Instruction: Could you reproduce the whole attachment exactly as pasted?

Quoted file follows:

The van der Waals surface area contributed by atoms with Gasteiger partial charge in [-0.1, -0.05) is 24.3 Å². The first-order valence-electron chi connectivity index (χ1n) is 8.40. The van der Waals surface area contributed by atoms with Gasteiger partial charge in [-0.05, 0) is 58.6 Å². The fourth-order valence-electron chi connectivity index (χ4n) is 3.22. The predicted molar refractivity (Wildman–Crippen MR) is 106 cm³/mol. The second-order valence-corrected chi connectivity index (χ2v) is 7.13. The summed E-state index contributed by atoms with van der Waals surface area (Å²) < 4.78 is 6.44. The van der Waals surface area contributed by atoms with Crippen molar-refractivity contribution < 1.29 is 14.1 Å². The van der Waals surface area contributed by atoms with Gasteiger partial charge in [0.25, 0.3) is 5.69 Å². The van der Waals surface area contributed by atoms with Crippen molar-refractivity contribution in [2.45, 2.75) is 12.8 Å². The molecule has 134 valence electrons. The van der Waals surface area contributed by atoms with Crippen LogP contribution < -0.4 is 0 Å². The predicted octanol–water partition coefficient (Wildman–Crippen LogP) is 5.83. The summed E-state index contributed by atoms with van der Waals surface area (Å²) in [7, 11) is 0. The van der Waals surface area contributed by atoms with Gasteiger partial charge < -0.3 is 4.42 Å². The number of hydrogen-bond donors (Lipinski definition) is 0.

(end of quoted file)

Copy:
The van der Waals surface area contributed by atoms with Gasteiger partial charge in [-0.1, -0.05) is 24.3 Å². The first-order valence-electron chi connectivity index (χ1n) is 8.40. The van der Waals surface area contributed by atoms with Gasteiger partial charge in [-0.05, 0) is 58.6 Å². The fourth-order valence-electron chi connectivity index (χ4n) is 3.22. The predicted molar refractivity (Wildman–Crippen MR) is 106 cm³/mol. The second-order valence-corrected chi connectivity index (χ2v) is 7.13. The summed E-state index contributed by atoms with van der Waals surface area (Å²) < 4.78 is 6.44. The van der Waals surface area contributed by atoms with Crippen molar-refractivity contribution < 1.29 is 14.1 Å². The van der Waals surface area contributed by atoms with Gasteiger partial charge in [0.25, 0.3) is 5.69 Å². The van der Waals surface area contributed by atoms with Crippen molar-refractivity contribution in [2.45, 2.75) is 12.8 Å². The molecule has 134 valence electrons. The van der Waals surface area contributed by atoms with Crippen LogP contribution < -0.4 is 0 Å². The predicted octanol–water partition coefficient (Wildman–Crippen LogP) is 5.83. The summed E-state index contributed by atoms with van der Waals surface area (Å²) in [7, 11) is 0. The van der Waals surface area contributed by atoms with Gasteiger partial charge < -0.3 is 4.42 Å². The number of hydrogen-bond donors (Lipinski definition) is 0.